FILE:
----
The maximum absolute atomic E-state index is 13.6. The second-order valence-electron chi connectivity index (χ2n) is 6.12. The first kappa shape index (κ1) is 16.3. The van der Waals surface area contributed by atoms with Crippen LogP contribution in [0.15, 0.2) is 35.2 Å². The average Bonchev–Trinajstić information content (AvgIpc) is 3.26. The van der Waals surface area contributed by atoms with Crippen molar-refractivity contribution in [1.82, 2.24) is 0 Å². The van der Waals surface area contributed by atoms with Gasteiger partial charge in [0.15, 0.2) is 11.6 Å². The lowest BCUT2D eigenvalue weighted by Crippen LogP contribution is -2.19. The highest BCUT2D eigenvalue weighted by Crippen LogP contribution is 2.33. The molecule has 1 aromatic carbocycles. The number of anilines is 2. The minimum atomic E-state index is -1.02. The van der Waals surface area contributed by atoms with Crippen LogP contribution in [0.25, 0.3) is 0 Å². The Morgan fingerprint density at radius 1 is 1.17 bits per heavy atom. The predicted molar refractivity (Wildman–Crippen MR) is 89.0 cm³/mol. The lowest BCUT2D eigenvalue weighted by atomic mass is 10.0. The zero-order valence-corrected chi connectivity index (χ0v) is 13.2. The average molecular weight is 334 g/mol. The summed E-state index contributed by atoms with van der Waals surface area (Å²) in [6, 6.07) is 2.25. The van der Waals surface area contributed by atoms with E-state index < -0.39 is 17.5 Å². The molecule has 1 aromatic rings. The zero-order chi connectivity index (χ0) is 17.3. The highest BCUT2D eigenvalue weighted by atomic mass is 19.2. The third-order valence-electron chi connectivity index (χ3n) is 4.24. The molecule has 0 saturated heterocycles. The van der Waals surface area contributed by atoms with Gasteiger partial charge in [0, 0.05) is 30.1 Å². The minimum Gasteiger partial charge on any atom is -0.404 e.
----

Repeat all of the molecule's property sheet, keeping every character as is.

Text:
The maximum absolute atomic E-state index is 13.6. The second-order valence-electron chi connectivity index (χ2n) is 6.12. The first kappa shape index (κ1) is 16.3. The van der Waals surface area contributed by atoms with Crippen LogP contribution in [0.15, 0.2) is 35.2 Å². The average Bonchev–Trinajstić information content (AvgIpc) is 3.26. The van der Waals surface area contributed by atoms with Crippen molar-refractivity contribution in [1.82, 2.24) is 0 Å². The van der Waals surface area contributed by atoms with Gasteiger partial charge in [0.15, 0.2) is 11.6 Å². The lowest BCUT2D eigenvalue weighted by Crippen LogP contribution is -2.19. The highest BCUT2D eigenvalue weighted by Crippen LogP contribution is 2.33. The molecule has 1 aromatic carbocycles. The number of anilines is 2. The minimum atomic E-state index is -1.02. The van der Waals surface area contributed by atoms with Crippen LogP contribution in [0.25, 0.3) is 0 Å². The Morgan fingerprint density at radius 1 is 1.17 bits per heavy atom. The predicted molar refractivity (Wildman–Crippen MR) is 89.0 cm³/mol. The lowest BCUT2D eigenvalue weighted by atomic mass is 10.0. The zero-order valence-corrected chi connectivity index (χ0v) is 13.2. The average molecular weight is 334 g/mol. The summed E-state index contributed by atoms with van der Waals surface area (Å²) in [6, 6.07) is 2.25. The van der Waals surface area contributed by atoms with E-state index < -0.39 is 17.5 Å². The molecule has 1 aromatic rings. The zero-order chi connectivity index (χ0) is 17.3. The highest BCUT2D eigenvalue weighted by atomic mass is 19.2. The third-order valence-electron chi connectivity index (χ3n) is 4.24. The molecule has 0 saturated heterocycles. The van der Waals surface area contributed by atoms with Gasteiger partial charge in [0, 0.05) is 30.1 Å². The minimum Gasteiger partial charge on any atom is -0.404 e.